Shinoda et al. have shown that there were no abnormalities in the bone mass or turnover of either adiponectin-deficient mice or adiponectin-transgenic mice that overexpressed adiponectin in the liver [20]. They have reported that circulating adiponectin suppresses osteoblastogenesis through the endocrine pathway, while local adiponectin stimulates it through the autocrine/paracrine pathway [20]. Additionally, they have suggested that these contradictory effects of adiponectin might explain no apparent bone changes in its gene-modified mice. In this study, we found that the blockage of the AdipoR1 expression by transfecting its siRNA inhibited the differentiation and mineralization of MC3T3-E1 cells. Since this siRNA transfection obstructed not only the autocrine/paracrine pathway of adiponectin but also its endocrine pathway, cytokine might play an important role in the activation of osteoblasts in the microenvironment of bone marrow.

Yokota et al. have shown that adiponectin is also found in bone marrow fat cells [24], and Berner et al. have shown that the level of adiponectin is higher in diluted bone marrow fluid than in the serum of rats [17]. These facts suggest that fat cells as well as bone cells might contribute to the production and high concentration of adiponectin found in bone marrow. Because adiponectin receptors are known to be expressed ubiquitously [12], it is possible that adiponectin can influence not only osteoblasts but also other lineages of bone marrow cells. In fact, adiponectin has been shown to exert an inhibitory effect on B lymphopoiesis and a stimulatory effect on myelopoiesis in bone marrow [24,25]. Thus, further studies seem to be necessary to clarify the interplay among osteoblasts and other cells in the biological actions of adiponectin in the microenvironment of bone marrow.

Runx-2 has been identified as an important transcription factor that is involved in osteoblast differentiation and mineralization [23]. Hence, it is possible that the stimulatory actions of adiponectin and AICAR on MC3T3-E1 cells in this study might be mediated by this transcription factor. However, neither of these agents affected mRNA or protein expressions of Runx-2, suggesting that the transcription factor might be not involved in the stimulatory effects of adiponectin on MC3T3-E1 cells. On the other hand, there remains a possibility that the Runx-2 activity can be altered by the adiponectin signaling pathway. It has been demonstrated that Runx-2 was activated by Erk via phosphorylation [26,27]. Although the Erk activity was reported to be not altered by adiponectin [19], it is not clear from our current experiments whether the adiponectin downstream effector AMP kinase can phosphorylate Runx-2 either directly or indirectly. Alternatively, we indicated that Osx mRNA expression was enhanced by adiponectin and AICAR. Although Osx is generally regarded as the downstream effector of Runx-2, the upregulation of Osx mRNA has been reported without the alteration of Runx-2 mRNA levels or in the absence of Runx-2 [28,29], suggesting that Osx and Runx-2 can be differently regulated and Osx can modulate osteoblastic function independent of Runx-2. Moreover, Shinoda et al. have recently shown that adiponectin activates the intracellular signaling of insulin in bone marrow cells through the phosphorylation of IRS-1 and Akt, the main downstream molecules of insulin [20], thereby suggesting that insulin/IGF-I signaling pathways might be alternative candidates for mediating the stimulatory effects of adiponectin on osteoblasts.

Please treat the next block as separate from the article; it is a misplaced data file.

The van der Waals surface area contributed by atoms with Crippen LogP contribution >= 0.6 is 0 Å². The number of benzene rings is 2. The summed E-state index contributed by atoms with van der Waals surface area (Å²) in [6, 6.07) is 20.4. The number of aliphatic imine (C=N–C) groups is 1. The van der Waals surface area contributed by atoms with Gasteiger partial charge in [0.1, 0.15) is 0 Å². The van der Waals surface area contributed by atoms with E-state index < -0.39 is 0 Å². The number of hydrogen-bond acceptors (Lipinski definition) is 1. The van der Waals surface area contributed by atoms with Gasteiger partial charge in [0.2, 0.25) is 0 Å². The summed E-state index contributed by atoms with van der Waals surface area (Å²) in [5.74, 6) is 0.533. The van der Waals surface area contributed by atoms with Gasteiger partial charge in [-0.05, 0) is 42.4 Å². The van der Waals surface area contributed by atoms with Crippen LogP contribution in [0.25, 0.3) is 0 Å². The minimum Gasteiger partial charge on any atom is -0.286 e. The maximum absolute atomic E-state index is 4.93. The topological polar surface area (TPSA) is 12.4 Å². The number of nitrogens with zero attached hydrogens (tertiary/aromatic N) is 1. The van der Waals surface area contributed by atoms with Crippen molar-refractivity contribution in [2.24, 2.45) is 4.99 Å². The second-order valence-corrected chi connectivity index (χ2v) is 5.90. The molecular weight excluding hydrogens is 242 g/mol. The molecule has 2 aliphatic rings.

The biological effects of adiponectin are known to be mediated through the two adiponectin receptor subtypes AdipoR1 and R2 [12], which subsequently activate AMP kinase, PPARα ligand, and mitogen-activated protein kinase (MAPK), and regulate fatty-acid oxidation and glucose uptake [12]. AMP kinase is a highly conserved heterotrimeric signaling kinase responsive to hypoxia, exercise, and cellular stress, and it is associated in a variety of cellular responses, including suppression of gluconeogenesis in the liver, promotion of glucose uptake in skeletal muscle, inhibition of fatty acid and sterol synthesis, increase in fatty acid oxidation, and inhibition of lipolysis [30-34]. In contrast, there exists little or no information about the potential roles of this signaling molecule in bone metabolism. In this study, we found that AMP kinase activation promoted the proliferation, differentiation, and mineralization of MC3T3-E1 cells. AMP kinase is known to have the ability to phosphorylate and inactivate 3-hydroxy-3-methylglutaryl-CoA (HMG-CoA) reductase, a key regulatory enzyme in the synthesis of cholesterol and other isoprenoid compounds [35]. Statins, which also inactivate HMG-CoA reductase, have been shown to promote osteoblastogenesis via cellular BMP-2 production [36,37]. Thus, further studies are necessary to investigate whether or not the activation of AMP kinase would inactivate HMG-CoA reductase in MC3T3-E1 cells and enhance their differentiation and mineralization.